The last time I looked at the launch speed in Angry Birds, there was a problem. The problem was that it wasn’t trivial to get the position-time data of the flung birds. But that was quite some time ago. That was before the Google Chrome version of Angry Birds. With this, I can use screen capture software with my computer.
There is another reason to revisit the launch speed in Angry Birds. The result from my last attempt wasn’t as clear as I had hoped. If the birds were shot from a sling shot that acted like a real spring, higher launch angles should have lower launch speeds (since the bird must move up vertically during the launch). I won’t re-derive this, but if the sling shot is indeed a spring, the following relationship should be true.
I guess I should say that s is the distance the sling shot is pulled back and k is the spring constant. But the point is that if I make a plot of launch velocity squared vs. the sine of the launch angle, it should be a linear function. Here is the plot I first created.
My conclusion was that the launch speed was constant and independent of the angle even though there was one data point quite out of line.
How about more data and better data? I want to look at that same plot, but what do I need to collect from each shot? I need:
- The x-velocity of the bird. This is pretty easy to get since this should be constant. The slope of the x-t plot will be the x-velocity.
- The y-velocity of the bird at launch. This isn’t as easy. I can do a couple of things. I could look at the maximum height of the bird or find the velocity from a quadratic fit to the data. Both of these will take some time. A third way would be to just look at the first few data points and use change in y position over change in time.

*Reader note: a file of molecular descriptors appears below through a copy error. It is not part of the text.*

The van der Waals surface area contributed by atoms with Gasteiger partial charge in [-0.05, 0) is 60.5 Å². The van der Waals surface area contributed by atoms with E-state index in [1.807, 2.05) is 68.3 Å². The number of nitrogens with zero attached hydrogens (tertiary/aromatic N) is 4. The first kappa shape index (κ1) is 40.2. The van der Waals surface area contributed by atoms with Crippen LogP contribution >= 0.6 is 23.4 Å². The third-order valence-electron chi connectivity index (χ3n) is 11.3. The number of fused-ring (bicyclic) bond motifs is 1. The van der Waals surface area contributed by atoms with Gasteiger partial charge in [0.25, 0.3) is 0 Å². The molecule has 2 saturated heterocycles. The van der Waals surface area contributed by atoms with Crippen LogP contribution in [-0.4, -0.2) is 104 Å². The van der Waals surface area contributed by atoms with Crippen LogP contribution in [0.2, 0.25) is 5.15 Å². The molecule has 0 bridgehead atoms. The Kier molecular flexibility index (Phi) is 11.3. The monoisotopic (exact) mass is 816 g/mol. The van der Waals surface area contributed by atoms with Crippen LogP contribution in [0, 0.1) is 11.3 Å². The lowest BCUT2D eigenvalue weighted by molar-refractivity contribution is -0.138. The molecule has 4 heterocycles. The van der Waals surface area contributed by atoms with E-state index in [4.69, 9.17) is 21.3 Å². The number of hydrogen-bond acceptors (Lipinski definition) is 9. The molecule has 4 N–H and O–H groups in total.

- The launch angle. If I have both the horizontal and vertical velocities – this is pretty straight forward.
Let me test the vertical velocity measurement. Here is a plot of the vertical position for a particular shot:
Tracker Video can fit a quadratic function to the data. The velocity would just be the first derivative of this function with respect to time, so I get:
CAUTION. The variable a is NOT the acceleration but rather the coefficient in front of the t term. But moving on. Looking back at the data, I see that the bird was launched at a time of 57.87 seconds. So, putting in this time and the values of the fitting coefficients I get an initial y-velocity of 20.76 m/s.
What about another method? What if I just fit a linear function to the first two data points? Like this:
This gives an initial y-velocity of 20.65 m/s. Not too bad (and much quicker).
Ok, I have more data. Now for the plot. This is the launch velocity squared vs. the sine of the launch angle. Remember, if the sling shot acts like a real sling shot, this SHOULD be linear.
Curses! Foiled again! It is that one dumb data point that is off. You know why? It is because I try to be cool. I think, “hey, how about a shoot an angry bird down?” This is what happens. But I have one more trick. Let me show a distribution of the starting velocities for these shots.
From this data, I get an average launch speed of 23.1 m/s with a standard deviation of 2.4 m/s (even with that crazy data point). So, I am sticking with my original post. The launch speed in Angry Birds is constant. Maybe for homework, you can compare this to the launch speed for the other birds (this data just looked at the red bird). I suspect they are all the same.
Oh, one final tip. If you want to collect data from Angry Birds in Chrome, zoom the screen all the way out before you shoot the bird. This way, the background in the game will stay in the same place and you won’t have to move the coordinate system.
Top image: j_10suited/Flickr/CC-licensed